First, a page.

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Mercer review of bankers' pay for Irish government provokes row

Michael Noonan

Dublin: A report on bankers' pay by Mercer for the Irish Government has provoked a furious response from bank staff.

The main Irish bank union has condemned Government demands, on the back of the Mercer review, that Irish banks reduce their remuneration costs by up to 10 percent.

Some 30,000 staff of Bank of Ireland, AIB and Permanent TSB are facing cuts in their pay and pensions after Minister for Finance Michael Noonan directed the banks to reduce their remuneration bill by 6-10 percent.

Minister Noonan's intervention followed publication of Mercer's report by his department, which showed that average salaries for "continuing employees" — staff who were in place in 2008 — has increased by 4-16 percent in the past five years.

Noonan commented, "We now have the factual position on bankers' remuneration from end 2008 to late 2012 placed in context and this will enable a true evidenced based policy to be developed and implemented in consultation with the various stakeholders."

As a result, he said he would be, "directing the banks to come up with plans as to how they intend to address this issue in a manner that can help meet the State's objectives. I expect the value of those plans to mean a saving of 6% — 10% of total remuneration costs, through reductions in payroll and pension benefits, new working arrangements and structures that deliver efficiency gains."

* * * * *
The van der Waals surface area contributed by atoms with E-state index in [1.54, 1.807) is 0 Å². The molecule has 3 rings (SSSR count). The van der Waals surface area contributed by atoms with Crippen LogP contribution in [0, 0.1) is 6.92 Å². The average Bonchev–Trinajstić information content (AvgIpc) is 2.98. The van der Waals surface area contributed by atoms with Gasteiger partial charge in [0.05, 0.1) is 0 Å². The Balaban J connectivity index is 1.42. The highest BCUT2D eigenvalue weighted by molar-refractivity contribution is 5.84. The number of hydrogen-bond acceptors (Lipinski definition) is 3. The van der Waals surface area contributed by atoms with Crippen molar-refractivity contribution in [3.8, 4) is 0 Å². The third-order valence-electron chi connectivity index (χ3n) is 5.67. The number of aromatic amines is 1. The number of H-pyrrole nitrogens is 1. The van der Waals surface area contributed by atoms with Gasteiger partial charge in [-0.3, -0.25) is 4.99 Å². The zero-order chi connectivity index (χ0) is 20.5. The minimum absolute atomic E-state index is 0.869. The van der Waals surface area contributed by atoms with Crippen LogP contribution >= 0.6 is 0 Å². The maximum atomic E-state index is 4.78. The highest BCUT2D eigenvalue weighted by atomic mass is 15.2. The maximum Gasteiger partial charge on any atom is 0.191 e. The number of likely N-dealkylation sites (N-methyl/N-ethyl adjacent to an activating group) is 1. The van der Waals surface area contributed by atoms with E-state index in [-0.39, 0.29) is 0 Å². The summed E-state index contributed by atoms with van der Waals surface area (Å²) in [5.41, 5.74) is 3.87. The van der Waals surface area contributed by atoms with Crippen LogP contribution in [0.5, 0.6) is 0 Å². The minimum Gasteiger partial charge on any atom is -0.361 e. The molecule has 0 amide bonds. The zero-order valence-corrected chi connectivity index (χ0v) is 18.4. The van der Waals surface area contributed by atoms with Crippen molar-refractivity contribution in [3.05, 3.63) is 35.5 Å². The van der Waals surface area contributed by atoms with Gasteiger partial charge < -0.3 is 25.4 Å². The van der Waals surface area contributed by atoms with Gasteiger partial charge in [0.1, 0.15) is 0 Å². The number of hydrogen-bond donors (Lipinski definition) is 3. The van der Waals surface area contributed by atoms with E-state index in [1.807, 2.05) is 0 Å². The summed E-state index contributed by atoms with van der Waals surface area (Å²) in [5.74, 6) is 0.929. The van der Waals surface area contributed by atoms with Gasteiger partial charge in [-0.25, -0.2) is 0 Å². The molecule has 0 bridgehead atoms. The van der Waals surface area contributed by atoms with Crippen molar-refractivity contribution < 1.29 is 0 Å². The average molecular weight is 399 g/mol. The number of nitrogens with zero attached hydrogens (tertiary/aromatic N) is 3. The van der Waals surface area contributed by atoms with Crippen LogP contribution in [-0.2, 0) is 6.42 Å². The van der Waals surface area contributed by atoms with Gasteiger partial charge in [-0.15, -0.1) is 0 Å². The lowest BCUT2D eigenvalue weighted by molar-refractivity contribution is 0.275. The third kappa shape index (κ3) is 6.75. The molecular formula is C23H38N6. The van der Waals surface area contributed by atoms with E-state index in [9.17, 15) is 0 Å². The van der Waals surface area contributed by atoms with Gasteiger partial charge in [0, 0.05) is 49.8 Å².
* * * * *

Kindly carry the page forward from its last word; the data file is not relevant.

However, The Irish Bank Officials' Association, IBOA rejected the Government's call. "The Government's demand for further cuts is totally unacceptable," said IBOA General Secretary, Larry Broderick, "and cannot be justified even on the basis of the partial evidence of its own 125-page report."

The IBOA argues that the Mercer report points to a significant reduction in total remuneration costs at bank level between end 2008 and late 2012 — noting that average total remuneration for continuing employees has fallen by a range of 6% to 11% at Bank of Ireland, Allied Irish Banks, and Permanent TSB.

"Like many other workers, bank employees have taken considerable pain in recent years — in the form of significant reductions in remuneration as well as substantial jobs cuts. It has been estimated that around 10,000 banking jobs have been lost since 2008 as the banking sector attempts to recover from the disastrous policies pursued by senior executives in major institutions. This equates to over 20% of the workforce in the sector. This figure is set to rise in the next couple of years as thousands more jobs are at risk.

"Overall, it is IBOA's view that the Government is being opportunistic in seeking to impose further salary cuts at this time. This approach would significantly hinder the overall objective of getting the banks back into profitability."

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